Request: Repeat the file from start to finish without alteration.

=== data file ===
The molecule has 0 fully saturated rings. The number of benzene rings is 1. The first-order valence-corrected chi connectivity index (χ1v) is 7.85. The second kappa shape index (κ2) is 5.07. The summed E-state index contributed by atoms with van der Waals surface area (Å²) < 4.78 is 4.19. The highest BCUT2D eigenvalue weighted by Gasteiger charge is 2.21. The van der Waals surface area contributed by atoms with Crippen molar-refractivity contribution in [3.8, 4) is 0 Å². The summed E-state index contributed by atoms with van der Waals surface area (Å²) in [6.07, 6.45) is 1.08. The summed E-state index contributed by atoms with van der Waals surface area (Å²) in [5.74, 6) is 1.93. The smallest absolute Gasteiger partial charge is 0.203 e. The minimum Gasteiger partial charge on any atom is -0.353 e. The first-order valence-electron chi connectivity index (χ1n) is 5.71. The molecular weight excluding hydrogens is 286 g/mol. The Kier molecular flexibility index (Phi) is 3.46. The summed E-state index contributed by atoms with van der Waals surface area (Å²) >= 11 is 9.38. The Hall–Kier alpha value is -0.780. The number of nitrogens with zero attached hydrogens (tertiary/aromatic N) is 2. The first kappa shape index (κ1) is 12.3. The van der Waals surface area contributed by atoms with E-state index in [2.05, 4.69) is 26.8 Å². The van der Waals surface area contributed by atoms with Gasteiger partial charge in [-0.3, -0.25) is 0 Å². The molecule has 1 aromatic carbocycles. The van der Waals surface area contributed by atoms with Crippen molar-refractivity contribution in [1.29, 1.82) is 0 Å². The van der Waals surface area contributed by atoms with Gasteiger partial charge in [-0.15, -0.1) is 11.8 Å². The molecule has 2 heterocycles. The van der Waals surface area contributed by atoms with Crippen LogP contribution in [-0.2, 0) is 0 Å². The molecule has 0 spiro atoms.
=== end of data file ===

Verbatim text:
The molecule has 0 fully saturated rings. The number of benzene rings is 1. The first-order valence-corrected chi connectivity index (χ1v) is 7.85. The second kappa shape index (κ2) is 5.07. The summed E-state index contributed by atoms with van der Waals surface area (Å²) < 4.78 is 4.19. The highest BCUT2D eigenvalue weighted by Gasteiger charge is 2.21. The van der Waals surface area contributed by atoms with Crippen molar-refractivity contribution in [3.8, 4) is 0 Å². The summed E-state index contributed by atoms with van der Waals surface area (Å²) in [6.07, 6.45) is 1.08. The summed E-state index contributed by atoms with van der Waals surface area (Å²) in [5.74, 6) is 1.93. The smallest absolute Gasteiger partial charge is 0.203 e. The minimum Gasteiger partial charge on any atom is -0.353 e. The first-order valence-electron chi connectivity index (χ1n) is 5.71. The molecular weight excluding hydrogens is 286 g/mol. The Kier molecular flexibility index (Phi) is 3.46. The summed E-state index contributed by atoms with van der Waals surface area (Å²) >= 11 is 9.38. The Hall–Kier alpha value is -0.780. The number of nitrogens with zero attached hydrogens (tertiary/aromatic N) is 2. The first kappa shape index (κ1) is 12.3. The van der Waals surface area contributed by atoms with E-state index in [2.05, 4.69) is 26.8 Å². The van der Waals surface area contributed by atoms with Gasteiger partial charge in [-0.3, -0.25) is 0 Å². The molecule has 1 aromatic carbocycles. The van der Waals surface area contributed by atoms with Crippen molar-refractivity contribution in [1.29, 1.82) is 0 Å². The van der Waals surface area contributed by atoms with Gasteiger partial charge in [-0.15, -0.1) is 11.8 Å². The molecule has 2 heterocycles. The van der Waals surface area contributed by atoms with Crippen LogP contribution in [-0.2, 0) is 0 Å². The molecule has 0 spiro atoms.